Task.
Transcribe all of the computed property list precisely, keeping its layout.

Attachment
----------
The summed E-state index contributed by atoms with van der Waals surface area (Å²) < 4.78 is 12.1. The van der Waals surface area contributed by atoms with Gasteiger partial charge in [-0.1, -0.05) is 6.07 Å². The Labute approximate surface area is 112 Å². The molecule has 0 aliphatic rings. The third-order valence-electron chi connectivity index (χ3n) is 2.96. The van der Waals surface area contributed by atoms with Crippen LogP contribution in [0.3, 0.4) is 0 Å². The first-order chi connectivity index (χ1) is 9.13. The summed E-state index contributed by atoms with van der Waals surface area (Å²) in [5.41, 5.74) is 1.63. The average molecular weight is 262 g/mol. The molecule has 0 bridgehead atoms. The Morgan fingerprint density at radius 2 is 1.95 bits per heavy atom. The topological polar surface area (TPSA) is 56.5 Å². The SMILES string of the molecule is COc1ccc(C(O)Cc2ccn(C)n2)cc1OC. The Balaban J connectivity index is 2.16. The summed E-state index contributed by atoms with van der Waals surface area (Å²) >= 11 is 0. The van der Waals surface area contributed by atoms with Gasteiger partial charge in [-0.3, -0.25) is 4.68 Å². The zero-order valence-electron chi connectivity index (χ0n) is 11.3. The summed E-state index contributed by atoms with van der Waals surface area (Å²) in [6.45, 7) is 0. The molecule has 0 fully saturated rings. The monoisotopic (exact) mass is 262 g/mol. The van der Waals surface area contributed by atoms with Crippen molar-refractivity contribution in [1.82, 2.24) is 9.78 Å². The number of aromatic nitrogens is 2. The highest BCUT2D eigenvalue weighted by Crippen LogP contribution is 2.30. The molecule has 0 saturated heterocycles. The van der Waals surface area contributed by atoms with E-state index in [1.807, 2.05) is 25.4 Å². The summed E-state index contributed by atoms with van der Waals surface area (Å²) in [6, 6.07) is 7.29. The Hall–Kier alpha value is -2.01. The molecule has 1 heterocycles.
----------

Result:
The summed E-state index contributed by atoms with van der Waals surface area (Å²) < 4.78 is 12.1. The van der Waals surface area contributed by atoms with Gasteiger partial charge in [-0.1, -0.05) is 6.07 Å². The Labute approximate surface area is 112 Å². The molecule has 0 aliphatic rings. The third-order valence-electron chi connectivity index (χ3n) is 2.96. The van der Waals surface area contributed by atoms with Crippen LogP contribution in [0.3, 0.4) is 0 Å². The first-order chi connectivity index (χ1) is 9.13. The summed E-state index contributed by atoms with van der Waals surface area (Å²) in [5.41, 5.74) is 1.63. The average molecular weight is 262 g/mol. The molecule has 0 bridgehead atoms. The Morgan fingerprint density at radius 2 is 1.95 bits per heavy atom. The topological polar surface area (TPSA) is 56.5 Å². The SMILES string of the molecule is COc1ccc(C(O)Cc2ccn(C)n2)cc1OC. The Balaban J connectivity index is 2.16. The summed E-state index contributed by atoms with van der Waals surface area (Å²) >= 11 is 0. The van der Waals surface area contributed by atoms with Gasteiger partial charge in [-0.3, -0.25) is 4.68 Å². The zero-order valence-electron chi connectivity index (χ0n) is 11.3. The summed E-state index contributed by atoms with van der Waals surface area (Å²) in [6.45, 7) is 0. The molecule has 0 fully saturated rings. The monoisotopic (exact) mass is 262 g/mol. The van der Waals surface area contributed by atoms with Crippen molar-refractivity contribution in [1.82, 2.24) is 9.78 Å². The number of aromatic nitrogens is 2. The highest BCUT2D eigenvalue weighted by Crippen LogP contribution is 2.30. The molecule has 0 saturated heterocycles. The van der Waals surface area contributed by atoms with E-state index in [1.807, 2.05) is 25.4 Å². The summed E-state index contributed by atoms with van der Waals surface area (Å²) in [6, 6.07) is 7.29. The Hall–Kier alpha value is -2.01. The molecule has 1 heterocycles.